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Is there a good undergraduate level book specifically about economic monopolies and market failures?

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  • $\begingroup$ History or theory? $\endgroup$ – Giskard Nov 23 '15 at 11:45
  • $\begingroup$ A standard reference, not undergrad though: Tirole, Industrial Organization $\endgroup$ – Anton Tarasenko Nov 23 '15 at 12:27
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Your question is quite broad in the sense that various forms of market failure cover a significant portion of all of microeconomics. I presume you have already looked in a general undergraduate micro book such as Varian's Intermediate Microeconmics, which provide coverage of many of these topics.

More detailed coverage of market power and monopoly can be found in Church and Ware's Industrial Organization: A Strategic Approach. Discussion of market failures caused by public goods and externalities can be found in Hindriks and Myles' Intermediate Public Economics. For market failoures originating in information asymmetries, a good source might be Bolton and Dewatripont's Contract Theory.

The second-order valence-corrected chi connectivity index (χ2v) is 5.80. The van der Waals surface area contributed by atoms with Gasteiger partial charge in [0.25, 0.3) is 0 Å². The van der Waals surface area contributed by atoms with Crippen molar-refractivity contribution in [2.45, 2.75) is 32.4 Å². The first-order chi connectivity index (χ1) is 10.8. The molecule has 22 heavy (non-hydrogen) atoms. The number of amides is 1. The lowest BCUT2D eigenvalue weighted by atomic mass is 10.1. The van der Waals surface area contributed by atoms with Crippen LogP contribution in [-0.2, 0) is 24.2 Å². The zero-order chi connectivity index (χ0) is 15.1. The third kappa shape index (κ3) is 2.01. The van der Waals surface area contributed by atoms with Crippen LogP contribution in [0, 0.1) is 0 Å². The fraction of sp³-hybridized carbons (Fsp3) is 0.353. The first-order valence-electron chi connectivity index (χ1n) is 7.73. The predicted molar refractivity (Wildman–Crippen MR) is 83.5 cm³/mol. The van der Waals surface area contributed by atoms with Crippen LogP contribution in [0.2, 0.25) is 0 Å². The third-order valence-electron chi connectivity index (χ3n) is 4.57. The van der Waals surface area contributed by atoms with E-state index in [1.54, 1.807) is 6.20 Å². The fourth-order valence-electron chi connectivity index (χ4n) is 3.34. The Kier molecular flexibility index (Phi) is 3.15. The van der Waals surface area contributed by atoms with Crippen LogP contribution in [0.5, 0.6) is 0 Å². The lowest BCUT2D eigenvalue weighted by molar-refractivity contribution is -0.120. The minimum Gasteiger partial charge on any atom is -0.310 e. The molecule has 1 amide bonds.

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For advanced undergraduate students there is a nice, instructive and short book on The Microeconomics of Market Failures at MIT Press (2000) by Bernard Salanié from Columbia.

The second revision of Introduction to Industrial Organization by Luis Cabral from NYU is a very good reference for undergraduates. The chapter 5 deals with Market Failure and Public Policy. Accompanying slides are available.

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"The Economics of Imperfect Competition" by Joan Robinson is a very old book, but one of the first to look specifically at market power. (By old, I mean like 1930s old). For something a little newer, you could try taking a look at some price theory books, like "Price Theory and Its Uses" by Watson and Getz.

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